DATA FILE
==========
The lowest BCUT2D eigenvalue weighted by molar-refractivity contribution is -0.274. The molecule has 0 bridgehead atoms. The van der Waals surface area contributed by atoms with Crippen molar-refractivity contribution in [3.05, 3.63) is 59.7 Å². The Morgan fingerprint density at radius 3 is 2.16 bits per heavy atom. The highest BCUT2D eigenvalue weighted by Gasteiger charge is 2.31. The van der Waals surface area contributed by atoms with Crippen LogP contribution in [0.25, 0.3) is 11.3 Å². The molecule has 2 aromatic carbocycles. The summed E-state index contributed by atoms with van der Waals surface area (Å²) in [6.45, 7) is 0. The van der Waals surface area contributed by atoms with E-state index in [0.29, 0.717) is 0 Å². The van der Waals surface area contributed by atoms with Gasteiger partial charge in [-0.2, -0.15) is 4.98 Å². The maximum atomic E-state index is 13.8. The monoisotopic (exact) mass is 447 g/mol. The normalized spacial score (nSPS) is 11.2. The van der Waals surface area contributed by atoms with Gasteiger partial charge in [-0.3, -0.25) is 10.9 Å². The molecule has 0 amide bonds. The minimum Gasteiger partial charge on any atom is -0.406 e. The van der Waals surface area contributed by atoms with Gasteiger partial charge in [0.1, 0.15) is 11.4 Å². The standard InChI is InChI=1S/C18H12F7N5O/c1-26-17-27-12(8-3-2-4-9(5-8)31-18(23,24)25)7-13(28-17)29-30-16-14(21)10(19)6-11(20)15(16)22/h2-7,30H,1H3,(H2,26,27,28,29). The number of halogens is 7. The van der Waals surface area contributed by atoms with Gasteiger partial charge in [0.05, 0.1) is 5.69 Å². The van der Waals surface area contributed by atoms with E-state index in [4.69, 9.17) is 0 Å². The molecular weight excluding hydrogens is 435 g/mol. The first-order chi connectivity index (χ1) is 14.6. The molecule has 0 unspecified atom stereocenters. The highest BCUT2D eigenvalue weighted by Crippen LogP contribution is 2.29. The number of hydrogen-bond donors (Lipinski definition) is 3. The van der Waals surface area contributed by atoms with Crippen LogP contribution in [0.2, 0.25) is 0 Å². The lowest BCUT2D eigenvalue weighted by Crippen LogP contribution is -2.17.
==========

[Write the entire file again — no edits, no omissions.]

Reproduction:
The lowest BCUT2D eigenvalue weighted by molar-refractivity contribution is -0.274. The molecule has 0 bridgehead atoms. The van der Waals surface area contributed by atoms with Crippen molar-refractivity contribution in [3.05, 3.63) is 59.7 Å². The Morgan fingerprint density at radius 3 is 2.16 bits per heavy atom. The highest BCUT2D eigenvalue weighted by Gasteiger charge is 2.31. The van der Waals surface area contributed by atoms with Crippen LogP contribution in [0.25, 0.3) is 11.3 Å². The molecule has 2 aromatic carbocycles. The summed E-state index contributed by atoms with van der Waals surface area (Å²) in [6.45, 7) is 0. The van der Waals surface area contributed by atoms with E-state index in [0.29, 0.717) is 0 Å². The van der Waals surface area contributed by atoms with Gasteiger partial charge in [-0.2, -0.15) is 4.98 Å². The maximum atomic E-state index is 13.8. The monoisotopic (exact) mass is 447 g/mol. The normalized spacial score (nSPS) is 11.2. The van der Waals surface area contributed by atoms with Gasteiger partial charge in [-0.3, -0.25) is 10.9 Å². The molecule has 0 amide bonds. The minimum Gasteiger partial charge on any atom is -0.406 e. The van der Waals surface area contributed by atoms with Gasteiger partial charge in [0.1, 0.15) is 11.4 Å². The standard InChI is InChI=1S/C18H12F7N5O/c1-26-17-27-12(8-3-2-4-9(5-8)31-18(23,24)25)7-13(28-17)29-30-16-14(21)10(19)6-11(20)15(16)22/h2-7,30H,1H3,(H2,26,27,28,29). The number of halogens is 7. The van der Waals surface area contributed by atoms with Gasteiger partial charge in [0.05, 0.1) is 5.69 Å². The van der Waals surface area contributed by atoms with E-state index in [4.69, 9.17) is 0 Å². The molecular weight excluding hydrogens is 435 g/mol. The first-order chi connectivity index (χ1) is 14.6. The molecule has 0 unspecified atom stereocenters. The highest BCUT2D eigenvalue weighted by Crippen LogP contribution is 2.29. The number of hydrogen-bond donors (Lipinski definition) is 3. The van der Waals surface area contributed by atoms with Crippen LogP contribution in [0.2, 0.25) is 0 Å². The lowest BCUT2D eigenvalue weighted by Crippen LogP contribution is -2.17.